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Record 28/959
Oral history interview with Irwin "Irv" Tesch conducted by Brad Larson for the World War II project. Irwin "Irv" Tesch enlited into the United States Marine Corps in March 1945. Was enroute to Okinawa when Japan surrendered; sent to China and spent several years there. Discharged 1949. Describes Oshkosh in the 1930s and 1940s. Irwin Tesch Interview June 25, 2002 Conducted by Brad Larson {B: denotes the interviewer, Brad Larson. I: denotes Mr. Irwin Tesch}. B: Okay, this is June 25th, 2002. I'm sitting in my office with Irv Tesch. A hot and humid day. So Irv, I guess if you're ready, I'm ready. Ready to go. I: Sure. B: Okay. Why don't you just start by giving me your name and date of birth and where you were born. I: Irv Tesch. Born in Oshkosh on March 4th, 1927. B: Well, the first thing I'd like to know is ah, we'll talk a little bit about the war. In 1927 you were older, I mean you were pretty young at the time. Do you remember Pearl Harbor at all or the events leading up to Pearl Harbor? I: Oh, yes. Yes, I do. I was in the yard playing football at the time. And ah, the announcement came over the radio. It seemed like ah, seconds after that, the streets were bare. Everybody was listening to their radio. Everybody. The kids went in the house and there were nobody on the streets. Because everyone, you know, was interested in what happened. B: What happened in school then the next week? You would have gone back to school. I: Yeah, they were talking about you know ah, what's gonna happen. Where are our men going, you know and ah, how many men are going. At what age, and how are they going to get these men in service and everything like that. B: At the time, you were pretty young. Did you think that the war would last and you would be affected. Did you think about that at all? I: Oh yes. I had no idea that it would last that long. B: I imagine it was a big topic of conversation between you and your friends. And among your family. Did you follow the war news quite a bit? I: Oh yes. In the movies and on the radio and in school. You know, you'd hear about it in school just about every day. And at that time, they had the weekly reader? I don't know if you remember that. Then that would come out once a week and there would be stories in there. B: Now one of the things that maybe I could get you to think back of how important newsreels were. That's something that we don't hear very often today with television. What about newsreels? Did you follow newsreel programs? I: Oh yes. Unh huh. Every time you went to a movie there was a, I forgot how it started but there were newsreels and it would show what happened. It's not like today. Today they got, they're taking pictures right when it's happening, you know. And ah, in a way, I don't think that's right, you know. You're getting information that shouldn't be given, really. B: Did you go to the movies often then? I: Every Saturday. B: Did ya? I: It was only ten cents. So during the week, we'd scrape up ten cents to go to the movies. And there were serials on at that time. So if you missed one week, oh, then you had to try to figure out what happened that week that you missed, you know? Like Terry and the Pirates and all that stuff, you know. B: As a teenager, did you engage in any of the war activities here in Oshkosh? Projects like collecting aluminum and paper and that sort of thing? I: No. Not that I can recall. Just that we had a garden. Everybody had a victory garden. And they'd grow their own things instead of trying to get it at the store, and stuff like that. I know we had ah, corn, and tomatoes, and onions, and grapes and everything. B: Where did you live? I: I lived on Parkway at that time. Right near where the hospital was. B: Yeah. Huh. Well now when did you, were you drafted or did you enlist? I: No. I enlisted. B: When did you enlist? I: I enlisted February 7th in '45. B: Tell me about that. I bet there's a story there. Maybe you could tell me all about that. I: Well, I got something down here. It was my turn to go. I was going to be 18. And I didn't want to get drafted. So I went to Milwaukee. They didn't have a recruiting station for the Marines here so I had to go to Milwaukee to enlist. And I enlisted there. And they told me if I passed my physical, I had to go back three days later. And so they told me to turn my books in at school. Because if I passed the physical, I would go right to ah, boot camp. So I turned my books in and went back and said goodbye to my family. And ah, I left. I passed the physical. So ah, off I went. And I was put in charge of the other four men that went along. So then we got there. Got to boot camp. And the first thing they do is assign you to a barracks and then you get your clothes and get your hair cut. And you start your training. B: Was this in South Carolina? I: Yes. Parris Island. B: Why didn't you want to be drafted? You mentioned that you didn't want… I: I didn't want to go in the army. I don't know why. I just didn't want to go in the army. I had an uncle that was in the Marines and it seemed like ah, that's the thing to do. B: Did the Marines appeal to you for any other reason? Were they more…? I: More physically, you know. Ah, fit or whatever it was. B: And you thought it was going to be your time and you were gonna get drafted so you picked the Marines. I: Unh huh. Yeah. B: What was boot camp like? Was it tough? I: Oh yeah. Boot camp was. It was ah, well there was ah, physical training every morning, you know ah. Push ups, pull-ups, running and then you'd go to the mess hall. Then you'd go out in the field and then they would go through obstacle courses and ah, take your weapons apart, put em together, so you knew how to do it. Then you'd do it blindfolded. And you knew how to do this. Because sometimes you know, you'd have to do this in the dark, maybe. You never knew, so. You knew how to take maybe two weapons apart and put em together again - and make em work. B: What was the spirit like? What was the feeling like among the people that were there? I: Everybody was, I should say gung ho, you know. They were all enthused about. Sometimes you weren't because you'd be swearing at your sergeant or something like that, but because of some task you had to do, you know. But ah, otherwise the spirit was high. Higher than it is today, I think. B: At that point in the war, Nazi Germany was just about defeated. You probably were in boot camp when… I: I was just coming home on leave when this happened. I was on a train and everybody was, "Oh, now we got to get the rest of it done." And ah, of course there weren't many Marines in Europe. They were all ah, in the South Pacific, so. Well when I went back, I went to Camp LeJeune to get basic training. And there they teach you different things there. Hand to hand combat, and bayonet fighting, and judo and stuff like that. B: Now I have two thoughts here. Maybe you could describe what troop trains were like. That's a term that we don't often hear today. Troop trains. I: Unh, huh. When I went ah, we got, from Camp LeJeune I got transferred to Camp Pendleton in California. So we were on a troop train. And there were two troop trains, I think. We were the youngest draft to go overseas because if you were over 21, you were an old man at that time. So most of us were you know, in our teens. And ah, well the troop train, it was fun but I had a regular Pullman car. Some of them had the other kind. It looks like cattle cars, you know. Bunks on this side and bunks on that side. But I was lucky. I had a Pullman car. So at night when we went, just pulled ours down. One up and one down. But we had a lot of fun on the train. I know we stopped at one place and there was a guy with a whole truckload of watermelons. And he was selling them, at that time, 50 cents apiece. By the time we left and the train started up again, that truck was empty. And it was full. B: Had you been outside of Oshkosh at all? Had you traveled very much before you went into the service? I: No, not much. I worked at Reynolds Cherry Orchards in Sturgeon Bay at one time. And that was during the war too. And that's why they put me in charge when I left Milwaukee to go to boot camp. Because I was away from home. I was no mama's boy so they put me in charge. B: Was it, do you think it was common that people hadn't traveled much? I: Oh yeah. Because ah, you know you didn't go that much. If you went sixty miles, you thought it was a long way. Cars weren't like they are now. If you got a flat tire, you had to fix it yourself. You didn't, you know, take one out of the trunk and ah, put it on and go to the service station and have it fixed. Most of the people fixed theirs themselves. Because you had inner tubes at that time. And now you hardly ever hear of that. So you'd have a patch kit in your car, and a pump in your car. So you'd fix it right on the road. It happened to me. B: As you're heading over to Camp Pendleton in California, did you, did you, think back now, you're a teen-ager. Did everybody assume that you were going to have to invade Japan? I: That's what they thought, yeah. And everywhere we went, even the troop train, when you went through a city, you know. All the people - there were a lot of people at the depot or wherever you went through - and they'd all holler, "We want victory, we want victory." B: What happened when you got to Camp Pendleton? I: Well, we took more training there and then we were assigned to ah, leave the 'states. And we were put in a draft. They called it a 'draft'. And ah, we sat for about three days before we got called. Then they took us from Camp Pendleton to San Diego to board ships. And ah, when we got to the dock , you know, everybody in all the offices along the docks, they were all leaning out the windows, you know, hollering, "Get this thing over, get this thing over. Come back." So ah, we boarded the ship and I thought, 'oh boy'. You know I was never on a ship before. I was just gonna be so… And they told us the code name was Duva. D-U-V-A, where we were gonna land. Nobody knew where it was because it was a code name. Well then we got out to sea and we found out it meant Guam. So we headed to Guam and it took us, oh I don't even remember how long it took us. It took us quite a while. I know I got seasick, that I know. B: What was the ship like? I: It was an ATA. It was a big ship. And ah, you know you could walk around the ship and you eat in shifts because you'd line up on one side of the ship and you'd take your turn. And we only two meals a day. Because they couldn't feed that many people, you know, in three meals. So we'd have breakfast and then we'd have dinner at night. But the meals were good. They were good but… Then we landed at Guam. And ah, we didn't land. We had a go on landing craft carriers. And ah, to get ashore. And then our sea bags come later. And they threw em in the mud. Because it was raining there. It was the rainy season, you know, in August. So the next day, everybody got their, we slept in ten man tents which were up already. And then we went and got our seabags and it was all full of red mud, you know. So you'd wash em out and lay em on your tent because the sun would be shining. And you'd just get em dry and it'd start raining again. And our tent, I can recall our tent ah, was on the side and the streets were coral. They had all coral on the streets that they put in there. And on the way to the mess hall that was all coral. But the rest of it was mud. I know we went, one night we went to the, to the movie. And the movie theater was out in the boondocks somewhere and you had to walk over there, try to get a ride or whatever. I know we… By the time you got there, your feet were all muddy and everything else. And ah, the show I saw, Eddie Bracken was there. And ah, were standing in the back and ah, it was ah, the movie started and then he was on too, you know. And before his show started, there were empty seats toward the front, you know. And he says, "What are these seats here? These men are standing in the back." "Those are officers' seats." And he says, "Not while I'm here." He says, "The show doesn't start until those seats are filled up." So everybody went [ ] walked off. That's all. B: That was a nice treat, eh? I: Yeah. Then you had to find your way back in the dark. To your tent. B: Did the idea of invading Japan, did it, was it ah, something that you talked about among your buddies. Is it anything that was a topic of conversation? I: Oh yeah. Well we didn't know we were gonna go to Japan. We thought oh, you know, there's more islands to go to. So we were prepared to go invade another island. At that time it was, Okinawa was the last one. So we thought, that's where we're gonna go. But we got on; we were heading to Japan when they dropped the bomb. Then half the convoy, we had a 27 ship convoy, with destroyer escorts on each side. And we were heading for Japan. But then you know, this all happened and half the ship, they got orders, you know. And then half the convoy went to Japan and then the other half landed in China. Well, different ports in China. They didn't all land at the same port. They landed at different places all over in China. And ah, we didn't know what was gonna happen there either. Because the Japanese didn't surrender yet, to China. They were surrendering to the United State aboard the Missouri, you know. But they didn't surrender to China. They would not surrender to China. So we didn't know what was going to happen. We had full combat gear and ah, we had overhead cover and everything else when we landed. B: You went to China? I: Yes. I went to China. So we got on our trucks and we started heading toward our barracks. B: Where in China? Excuse me. I: I was in Tsingtao. And some of them went to Tientsin. Some of them went to [Tangkoo]. All the different ports that were there. But we unloaded our ships and the Japanese burnt our schoolhouse down that we were supposed to move into. So we had to go a different route. Well, we went from our, we went in our trucks. And we went down the streets and there were thousands and thousands of people. Chinese. All with their thumbs up. And the word was Dinghao, which meant "Very good, very good," you know. So then we were assigned another barracks and we got there and ah, it was a big ah, what do they call it, coliseum like. And ah, we drove our trucks in there and there was a big schoolhouse there and that's where we stayed. In the big schoolhouse. And that night I was put on guard duty. We had to clear the compound of Chinese because they were crawling under the trucks and the ducts and everything else. They didn't see nothing like this you know. They never saw anything like this. And they never saw any of our equipment before. So we hadda hard time getting em out of there. And then there was one Chinese, he says ah, "You gotta say a certain word and then they'll know what you mean." So the word was [sooba] which meant 'move', you know. So we started taking our rifles and trying to push them and hollering, "Sooba, sooba, sooba." And then they would clear the whole compound. Well, at night at every gate we had a guard there so they wouldn't come back. But there were, there was a big wall all the way around it. So there were gates at certain places. That's where we were put on guard duty. And the first night there, it's strange, you don't know what's going to happen or anything else. You don't know if the Japanese you know, are gonna uprise again or not. But they did not because they knew that we were there. And ah, so that was our job, getting em out of there. B: I imagine that first night especially, there was a lot of tension in the air. I: Oh, there was. Every time you heard a shot or something, you know. You didn't know what to do. B: Well what did the Chinese, excuse me, what did the Japanese do? Did you eventually contact Japanese troops? I: Oh yes. We put em in billets. And ah, we had ah, we put em on work details. Japanese helped us then. My job was to unload ships. I was in the motor transport. So that's what we would do, and ah, they would have work details. They would be in their barracks and they would march from the barracks to the dock. They had Japanese officers that would do this, you know. And they'd march em to the ship and they would help us load our trucks. B: What was their attitude? The Japanese soldier. What was their attitude? I: Well you couldn't, you couldn't communicate with them, you know. They seemed to think that, well it's over, you know. It's all over. So they just did their work and that was it. I talked to one Japanese officer. He spoke English, you know, this Japanese officer. He says ah, I said, "How do you know English?" He said, "Oh, I went to school in Cincinnati." So… B: How long were you there? I: I was there, let's see; I was there thirteen months and then I come home on a terminal leave. After you were there over a year, you could come home, or sixteen months I think. Then I could come home on terminal leave. So I come home on, on ah, terminal leave. But you hadda do it by getting a hop here and a hop there. And so I kinda liked it because when it was your turn, we went to the airfield and we got to the airfield and the Red Cross were taking our plane. They took our plane to come back. So we had to wait another day. So we waited another day and caught another plane and we flew to, I was at Tiensin at that time. We flew to Tsingtao. From there we went to Okinawa. And then stayed there for three days. Then we went to Kwajelein and Johnson Island. Johnson Island we had to stay three days too so they could refuel the plane. And then we flew from there to Hawaii. And we stayed there five days. We didn't fly back there. We had to catch a ship back there. Then we got on a ship and there were all different people working there. There were different people on the ship you know. There were families on the ship. And then ah, so that's how… And then we went to Treasure Island. And our leave didn't start until we, you know, left Treasure Island. So it took us probably 20, 21 days to get to the 'states. And then our leave started, which I had a 30 day leave. And after the leave, then we come back and ah B: You came back here to Oshkosh? I: No, no. I ah, oh yeah, I come back for leave at Oshkosh. And then I left Oshkosh and went back to Treasure Island. And the same thing happened when we went back to China again. But then the communists were starting to infiltrate on our, on us. And they would fire on our trucks. B: They would? I: Oh, yes. They raided our ammo dump one night. Nine Marines got killed that night. See, people didn't hear about that. B: I was just going to remark on that. I: Little things that happened. When it, you know, the war was over with and ah, the commies were trying to take over. So ah…. B: So it was almost as if, it sounds to me like when you went back you were almost in a state of war with the communists. Not a full-fledged state of war, but… I: But every once in awhile you… B: Progressive hostilities… I: You'd find a sniper. One night a sniper fired at me while I was on guard duty. And ah, I could hear the bullets going by. I could hear them. I got behind a wall and I could hear em hitting the building in back of me. And I thought, "Oh boy, what am I gonna do?" You know. But then it just stopped. It must have been just one. I couldn't see where it was comin from because it was dark and there was no gun flash or anything like that. And ah, so it just stopped and that was it. B: Were you allowed to return fire? I: Oh, yes. We were at, we had loaded weapons. But I couldn't fire at anybody. I didn't know where they were. B: How long did this continue then? This state of tension and aggression? I: This, well then we pulled out of there. When we pulled out of China. B: Which was when/ I: Ah, let's see if I got it here. Ah, oh it was in June. June of '49. No, June of '48. Let's see, '47. B: Well, you were over there a good while. I: I was over there seventeen months. Then we come back to the 'states. We loaded all of our equipment up. Some of it they just left there. Some of the trucks and stuff. They just left there. Then we loaded the rest of the stuff and we come back to the 'states. We got back to the 'states on June 3rd. And we landed at the same place that we left from. And then they had a big ah, then they had big celebrations and everything. They could have, they had civilians comin aboard your ship, the ship that we were on. And ah, then you could volunteer to escort these people around. So we met some, we met a lot of people there. We met some girls and they invited us to a dance. Two weeks later they were going to have a dance and they invited us to the dance. So it was kinda good. But the rest of the time I was at ah, Camp Pendleton. B: What's your most enduring memory of ah, the time you were in China. Probably if there's one thing that sticks out in your mind more than anything else, Mr. Tesch. What is that one thought from the Chinese occupation? I: T he one thing that got me was when I got shot at. And I [ ], I still have nightmares on that, because ah… Another thing that happened. We were unloading ship one night and I had 22 barrels of gasoline, 55 gallons, you know, drums of gasoline. And I was pulling away from the dock and ah, the truck was slowing down. I couldn't figure out why. I left my emergency brake on and it was on fire. Underneath it was on fire with 22 barrels of gasoline. And here I go, here I go. I got under the truck and I start throwing sand under the truck to put the flame out. It was not just smoke. It was flaming. I got it out and I was so relieved. I never left the emergency brake on again. B: Chinese people good to you? Were they? I: Most of them were real good, yeah. Yeah. We'd even help em out. We'd haul everything. When we unloaded ship we hauled everything. Everything imaginable. And sometimes during the day we had to haul coal for our barracks, you know. And we ah, have them fill the truck a little bit and we'd go around the corner and there'd be a whole bunch of Chinese picking up this coal that went over the edge, you know. And then they'd holler, "[Dinghao]" which meant "very good." B: So were you discharged then from Camp Pendleton and… I: No, no. I went to Great Lakes. I had to go to Great Lakes and we stayed there for three days and got all our medical records. You know they examine you for your teeth and everything else, just like when you went in. Then they, then you got discharged. See, I enlisted for four years. So I got discharged on the 7th of February B: In 1945. I: 1949. B: Nine, I mean. Yeah, okay. I: So then you got your ticket home and them from there you were on your own. You were a civilian again. You were still in uniform, but you were a civilian again. B: What was Oshkosh like in the 1940's? I: Well, I dunno. It was ah, seemed more peaceful. You know? People weren't in such a hurry. Well during the Depression which was in the '30's, ah, men were out of work and on Main Street you'd see a lot of men, you know. Talkin to each other, and then there was ah, there were halls where these men would gather and play cards and ah, and ah just to keep em busy because there wasn't any work you know. And ah, my dad worked at Buckstaff's at that time. And ah, they laid off too. So then he worked on the WPA. Which, you know, then they did our streets and did all that. But it wasn't like it is now. Now you got these hoes and shovels and everything else. Then it was done by hand and it was done in tiers, you know. They would shovel the dirt on one platform and then there'd be somebody else shoveling it up at another one. These sewers were down twelve foot deep, you know. B: That must have made quite an impression on you. You would have been just a boy. That must have really made an impression. The Depression and, and ah, the work project. That really stuck in your mind. I: Oh, yeah. Because, you know, people - and they were bums, you know. Lot of bums go through Oshkosh. And ah, well, they'd stop at our house and my mom would always give em something. "Sit out in the back yard there and I'll bring you something." So she would bring em a meal. We never were hungry. I can't say that we were ever hungry because stuff that we didn't grow, people were, they would give you stuff. You'd trade stuff, you know. You'd trade, say, a bunch of carrots for some potatoes or something like that. And our milk man, which lived on a farm, he always brought us stuff. He'd bring our milk and he'd put some carrots there, or beets or something like that. B: What did a boy do for recreation back then? I: Most of the time we walked the streets. Just, at night we'd go down Main Street, walk from one end to the other. And go to the pin ball machines at that time. Almost every place had a pin ball machine. Then you'd go to the bowling alleys and watch people bowl and that's about all you did. And you sat in the park by the bridge. And ah, but during the summertime, we'd ah, they had the recreational department. They had ah, people at different parks. Like they have em at schools now. And then ah, you'd go there. We went to Menomonee Park all day during the summertime. That was before we started working. You could work at sixteen at that time. Go get a working permit and then you'd… I worked at Leach's. And then… B: You did? What did you do at Leach's? I: Unload boxcars of lumber. Heavy lumber. And it was hot, like today, and you'd be unloading lumber. B: What did they pay you? Do you remember? I: I think it was 25 cents an hour. B: One of my volunteers worked at Leach's as a, well he would be about your age. Maybe not quite as old. His name's Tom Sullivan. I: Yeah, he's my age. I know Tom. I went to high school with him. B: He's the one that's going to transcribe this tape. I: Oh, good, good. B: So he worked there too. I think he told me he washed kerosene off parts. I: Oh, he probably did, yeah. Yeah. He probably worked there same time I did. During the summer. Yeah I went to school with Tom. All the way through. B: So you were able to get some work during the summer. I: Yeah, when I was 16. Yeah we worked… first I went up to Sturgeon Bay. I worked at the cherry orchards there. That was before I was old enough to get a job. Then I worked at Stretch's, which is Miles Kimball now. They made wagon, wagons. Then I worked on the railroad. B: What did you do on the railroad? I: Put in new tracks. And that's when, that's when the streamliners were comin through. It just started up then. Instead of just the old regular trains, you know. With the coal car on the back. And so we had to put in heavier tracks and fix the crossings. We did that. B: It must have been pretty exciting when the streamliner came through. I: Oh, it was. Everybody you know, the first one that came through, they parked it on Broad Street. Where the tracks were on Broad Street. Where the Northwestern depot was? And ah, everybody could go through it, you know. Oh, seemed like a luxury liner. "The 400" they called it. B: Now some of this would have been during the war. Some of this could have been during the war. Did you have a sense that you were helping the war effort as a boy? Did you? I: Oh yeah. B: Were there very many men around during the war? That you remember? I: No. Women were doing a lot of work. I know at Leach's, there was women on the tow motors and stuff like that. And they other ones were older, you know. They were in their forties or something. And they didn't take them. I think the highest they went was 38 years old. In the draft. B: What was the, what was the spirit like among people during those years? I: Well, I think there's, it was high really. I think they ah, stuck together more than they do now. You know? You knew your whole block at that time. Knew everybody on your block. Now I don't even know my neighbor. And people lived in their homes longer than they do now. But the college, there weren't many people going to college because the men are all gone. And ah, Teachers College, what they called the Teachers College at that time, they were training cadets there. Didn't Jean tell you about them cadets that they trained? B: Tell me about it. I: Yeah, she used to go out with the cadets. And ah, they'd go down to the Raulf Hotel and go to dances and stuff like that. And the cadets would walk em home. And ah, you know they were lonely too. So they were on, well that was their duty. To get trained for the Air Force. B: It must have been pretty exciting though as a boy, huh? I: Oh yes. B: Lots to do. I: Oh, lots to do when you're a boy. We never had, we never had time you know where you say, "Oh, there's nothin to do." But we had, we played ball. We played against different teams you know. Played against South Side, played against the West Side. They, 'cause they had kids playing ball too. Just scrub teams, that's all they were. Sometimes you only had six people playin ball. Sometimes you only had eight, you know. You didn't have a full, full roster or anything but ah, it's all hardball. I know one time we played by Waite's Carpet on Tennessee. Out by Custer there? And ah, there was a baseball diamond there so that's where we went and played. Sometimes you'd hit the ball and it'd go in the tall grass there; then you'd get a home run because they couldn't find the ball. B: This is something, this is something I ask all the people that I interview. After Pearl Harbor, did you ever doubt or have any feelings that America would lose the war? I: Never. Never. Ah… B: Why? I: Because our forces at the peak were... They stuck together you know. And everybody was, everybody was trying. You know, war bonds, ration stamps, and the people went along with it. They didn't grumble about anything, you know. "Oh, I don't have this, I don't have that." And so I thought the American people were, we'd win this. B: You never thought…? I: I never thought that. No. I never thought the Germans would do it, or Japan. No I never thought that. B: That is something I find, I think it is typically American. But I also think, I'm very amazed at it because of the, I'm not so sure we would have that attitude today. I: No, probably not. Probably not. B: Well, back to when you got discharged from the Marines, what happened when you got back here to Oshkosh then? I: Well, I tried to find a job, you know. And ah, well things were goin slow, you know. And I was on, I was collecting my $20.00 a week at that time. From the government. And then I looked around and looked around. I had piddly jobs you know. Working at a garage, sweeping the floor there. Then I got into a foundry. Universal Foundry at that time. And I worked there for oh, probably almost ten years. Well then the Korean War started, of course. And then everything started boomin up again. So the, they were making castings for different stuff you know, at that time. B: What was your job at the foundry? I: At first I was puttin weights on, on ah, the molds. Put the weights on the molds so that the, when they poured the iron, the sand doesn't come off, see? And ah, then ah, the line I was working on got shut down. And then I went in the stock room and I worked in there until the line started up again. Then ah, the foreman asked me if I would run a machine. A [muller] machine which mixed the sand for the molders. I says, "Well, I can learn." So I worked the night shift. He trained me to, to ah, and the one that worked the morning shift trained me for the second shift. So, then I run that 'til ah… and then, well ah, I run that all the time and then I got laid off, or I got bumped 'cause the line shut down again. So I went on different machine that did the same thing but it was for the night shift, see? I thought, "Aw, I'm not gonna work in this place all my life." So I went back to school and ah, well I went back to school while I was working. I went to school in the morning and then worked at the foundry in the afternoon. And ah, I was doing drafting, training for drafting. So the, one of the engineers, he'd always come and talk to us. And ah, his son was going to quit at Miller Electric in Appleton. In the drafting, in the engineering department. He says he's gonna quit at a certain time. He says, "Go up there and see if you can get in." 'Cause I had already finished school. And I told them at the foundry, I says, "Don't you have anything in the engineering department here?" "Nah, nah, nah." They only had one guy, which was an engineer. And they didn't have anything open, so I says, "Well, …" So I went up there and I ah, got an interview and they hired me right away. So I gave my notice at the foundry. Gave em two weeks notice. And I told em at Miller Electric, I says I would never, you know, just quit on somebody. I says, "When I leave here, if I leave here, I'll give you notice." So they thought that was pretty good. So then I gave em my notice there and they didn't train anybody. They thought I was kidding, you know. They thought I hadda stay there the rest of my life. So that Friday, I says, "Well, so long everybody. I'm leaving." And the foreman says, "What? You're leaving?" I says, "I told you two weeks ago I was gonna leave." So I went up to Miller Electric and worked there. And ah, so then ah, let's see, I worked there for about, I did drawings up there for about six months. And I seen an ad in the paper here for an artist. And so, I didn't know what they wanted. So I went and got an interview for Gear-Murray in town here. B: Oh, sure. I: And ah, the boss there, he, see I took my training at the, the technical institute and both of these guys were teachers there. And they quit there and took a job with Gear-Murray, Gear-Murray was startin up a new branch. So they asked me how, you know I brought some drawings along that I did. They looked at em. He says, "Oh, can you do three dimensional drawings?" {The first tape ends at this point}. B: Sorry, I should have been watching that. Go ahead. I: Yeah. So they hired me and I worked there for oh, probably fourteen years. And I was ah, I was ah, the head of the art department at that time. Which there were only two other people. And ah… B: How many? I: Two other artists besides the parts writers and all that stuff. So I says, well, I says you know, how about trying to get a raise out of em. And they, "You're as high as you can go." Well, no I'm not. So then I applied at Pommerening Dodge 'cause they had a, I knew somebody that ah, knew the guy that was gonna start up Pommerening Dodge. Art Pommerening. And my brother went to school with him. So I says, I been drawing parts, so I can be parts manager. So I applied for a job there and got that right away. So I worked there for awhile. And then a job come along. My brother worked, was the head custodian at ah, North High. And so the guys were quitting there 'cause they built a new post office. They needed custodians there so. So then I went to, I applied for a job there and I got in right away then. B: Well, you had quite a career, didn't you? I: Yeah. So then they, there was another job open for engine men, which is a person that takes care of the whole building for air and electricity and all that. So I applied for that. I got that. That's what I retired at. B: Did you, do you think very much of your stint in the Marines, or do you think very much of World War II? Is there anything that might bring it back to mind and any…? I: Oh yeah. Things today you know, ah. Well, you see I belong to the Marine Corps League right now. And once you're a Marine, you're a Marine all the time. So we were on,… B: You mean for life? I: For life. And when you see another Marine, you know you can find out some way. I met one at ah, where we were at. He had USMC on there so I went up to him and he knew right away I was a Marine. B: Did he? I: Yeah. And we shook hands and I asked him where he was from and everything. And come to find out, he worked at the Post Office too. In Green Bay. And he knew the people because we had meetings, you know. For the union. And he knew the same people I knew there. B: You know, I think that's unique. Ah, among the services. I don't think that you had that sense of camaraderie with ex-sailors or ex-soldiers or ex-airmen. But the Marines are very unique in that regard. Once a Marine, always a Marine. I: Right. B: Well, do you have anything that you'd like to add, Mr. Tesch? Is there anything that we haven't covered that maybe we should tell…? I: No, but I've got photos here. Copies here from the, from the surrender in China. And our different barracks. I thought I lost this book. I was going crazy. This book is priceless, as you can tell by the cover. B: Very nice. I: See, here's the 6th Marine Division. Here's a Japanese, or a Chinese putting up their, their ah, thing that they're gonna… Here's the Japanese surrender here. See, they're giving up their weapons. Here's a commanding general. Here's a Chinese ah, gate. B: Well I can tell, you've taken very good care of this, haven't you? I: Oh, it's worth a fortune. See, bloodless beachhead. Here we're getting off our ships here. B: Could you find yourself anywhere in there? I: No, no. I could never find myself. Here's one of us. And here's, here's the streets when we come in. B: Wow. I: That's how they greeted us. B: Now you were at sea when you heard about the end of the war. Was there a, we never talked about that. Was there a party or celebration on the ship when that happened? I: No. See, the… B: You were in the 5th Marines? I: No. I was, these are just pictures of all the Marines that were there. This is at Peiping. Which is now, what do they call it? B: What was your unit? I: I was in the 1st Engineer Battalion. Here's the Japanese surrender again. Signing the papers. The end of trail. B: How did you feel about the Japanese? I: Well, most of em there seemed alright. They were a clean people. They were really clean, you know. They ah, … B: Did you have any pre-conceived ideas about them before you actually saw them? I: Well I, see on Guam they were, we had a prisoner of war camp there too. But I didn't like them there, then. But I never had direct contact with them there. Here I had direct contact with them. Here's some more surrender. This was one of my officers. B: I really appreciate you coming in to talk to me. This has been very enjoyable. I: Yes, it has for me too. B: Thanks a lot, good. You know … {The tape ends here}.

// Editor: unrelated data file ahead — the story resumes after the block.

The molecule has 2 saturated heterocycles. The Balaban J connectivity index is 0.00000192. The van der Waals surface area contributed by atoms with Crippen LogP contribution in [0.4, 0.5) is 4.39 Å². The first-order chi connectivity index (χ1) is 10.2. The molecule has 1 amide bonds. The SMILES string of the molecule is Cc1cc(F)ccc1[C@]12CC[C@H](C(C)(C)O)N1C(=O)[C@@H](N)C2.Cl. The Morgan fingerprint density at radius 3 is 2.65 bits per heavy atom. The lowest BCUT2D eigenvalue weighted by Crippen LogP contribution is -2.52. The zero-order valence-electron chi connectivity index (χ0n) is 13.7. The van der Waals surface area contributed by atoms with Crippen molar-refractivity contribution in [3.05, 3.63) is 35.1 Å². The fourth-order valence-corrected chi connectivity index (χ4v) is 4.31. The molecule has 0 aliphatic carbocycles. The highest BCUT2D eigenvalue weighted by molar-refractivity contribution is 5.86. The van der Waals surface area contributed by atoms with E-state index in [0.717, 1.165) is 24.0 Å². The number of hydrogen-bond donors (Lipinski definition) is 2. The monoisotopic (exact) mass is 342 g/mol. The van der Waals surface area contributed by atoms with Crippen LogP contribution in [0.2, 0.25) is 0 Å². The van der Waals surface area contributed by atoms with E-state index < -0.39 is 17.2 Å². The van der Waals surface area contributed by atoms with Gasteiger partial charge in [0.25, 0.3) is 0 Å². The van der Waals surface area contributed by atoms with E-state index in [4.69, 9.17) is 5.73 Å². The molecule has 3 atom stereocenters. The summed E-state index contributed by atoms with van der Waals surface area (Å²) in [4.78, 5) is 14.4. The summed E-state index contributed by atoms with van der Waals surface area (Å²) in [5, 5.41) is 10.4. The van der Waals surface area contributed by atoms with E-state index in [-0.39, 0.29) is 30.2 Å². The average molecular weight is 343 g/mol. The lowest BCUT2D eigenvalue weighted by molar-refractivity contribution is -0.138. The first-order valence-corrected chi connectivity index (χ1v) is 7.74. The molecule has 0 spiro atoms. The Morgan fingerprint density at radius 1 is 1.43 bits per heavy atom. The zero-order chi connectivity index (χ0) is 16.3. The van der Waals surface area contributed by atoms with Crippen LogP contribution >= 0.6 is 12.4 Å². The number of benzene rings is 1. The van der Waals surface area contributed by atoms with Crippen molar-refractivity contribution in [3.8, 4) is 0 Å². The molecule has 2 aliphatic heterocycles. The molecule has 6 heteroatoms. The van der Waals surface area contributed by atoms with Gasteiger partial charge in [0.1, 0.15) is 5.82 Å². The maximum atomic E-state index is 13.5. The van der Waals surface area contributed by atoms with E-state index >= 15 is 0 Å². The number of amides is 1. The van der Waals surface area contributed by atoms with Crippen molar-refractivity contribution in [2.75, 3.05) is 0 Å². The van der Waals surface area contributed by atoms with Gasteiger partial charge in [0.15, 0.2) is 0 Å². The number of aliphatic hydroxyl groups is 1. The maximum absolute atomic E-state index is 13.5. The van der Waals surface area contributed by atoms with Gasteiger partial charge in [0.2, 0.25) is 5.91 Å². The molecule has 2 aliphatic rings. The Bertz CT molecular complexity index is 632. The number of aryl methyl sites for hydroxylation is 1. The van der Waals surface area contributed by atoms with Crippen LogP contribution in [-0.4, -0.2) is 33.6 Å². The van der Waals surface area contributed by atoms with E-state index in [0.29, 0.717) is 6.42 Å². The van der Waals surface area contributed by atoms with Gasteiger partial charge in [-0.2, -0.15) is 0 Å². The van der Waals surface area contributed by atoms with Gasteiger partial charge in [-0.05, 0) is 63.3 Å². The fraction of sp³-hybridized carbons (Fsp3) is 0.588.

Oral History Interview with Irwin "Irv" Tesch -WORLD WAR II -Copyright Oshkosh Public Museum
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Last modified on: December 12, 2009